A Nigerian religious leader has urged Saudi Arabian authorities not to blame pilgrims for the deadly stampede that caused the death of at least 717 people on the hajj pilgrimage to Mecca. The Muslim believers were crushed to death and more than 850 were injured when two groups of pilgrims arrived at crossroads on Street 204 at the tent city of Mina.
Shortly after the incident, Saudi prince Khaled al-Faisal, head of the Central Hajj Committee, stirred outrage as he blamed African pilgrims for the deadly stampede. Nigeria's Emir of Kano state, Muhammadu Sanusi, is currently in Saudi Arabia where be took part in a meeting of the committee on 24 September.
The Emir, regarded as one of the most important religious authorities in Nigeria, said after the meeting that pilgrims who finish the ritual should not cross those who are approaching the holy site. "They should not cross each other. We are therefore urging the Saudi authorities not to apportion blame to the pilgrims for not obeying instruction," he said in a statement.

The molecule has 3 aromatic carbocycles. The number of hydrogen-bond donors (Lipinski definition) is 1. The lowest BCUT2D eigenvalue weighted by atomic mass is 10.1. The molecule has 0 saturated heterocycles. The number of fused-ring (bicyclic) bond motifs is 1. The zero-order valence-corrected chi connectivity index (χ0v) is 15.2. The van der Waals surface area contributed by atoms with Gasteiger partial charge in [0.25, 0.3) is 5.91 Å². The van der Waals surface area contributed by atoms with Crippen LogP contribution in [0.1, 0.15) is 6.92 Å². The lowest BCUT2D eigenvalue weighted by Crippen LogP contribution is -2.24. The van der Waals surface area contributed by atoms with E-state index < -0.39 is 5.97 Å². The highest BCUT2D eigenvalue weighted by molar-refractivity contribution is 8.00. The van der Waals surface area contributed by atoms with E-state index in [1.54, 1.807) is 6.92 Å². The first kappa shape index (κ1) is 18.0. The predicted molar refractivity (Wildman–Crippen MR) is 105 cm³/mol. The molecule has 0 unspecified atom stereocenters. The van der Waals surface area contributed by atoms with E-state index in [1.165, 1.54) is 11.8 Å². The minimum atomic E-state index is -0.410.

It is not clear how many Nigerians were present in Mecca to celebrate the hajj, but according to the Premium Times, at least two Nigerian pilgrims are feared to have been killed in the stampede.
The Saudi government launched an investigation into the incident while latest developments suggested that it might have occurred as one of the roads leading to Jamarat bridge – the holy site where the symbolic stoning of the Devil takes place at Mina – was closed off by local security before the stampede occurred.
The stampede was the worst incident to occur in Mecca during the hajj since 1990, when 1,426 pilgirms, many from Indonesia, Pakistan and Malaysia, were killed in a stampede in a pedestrian tunnel. Following another stampede in 2006, in which more than 300 people died, the Jamarat bridge and some pillars were demolished and reconstructed.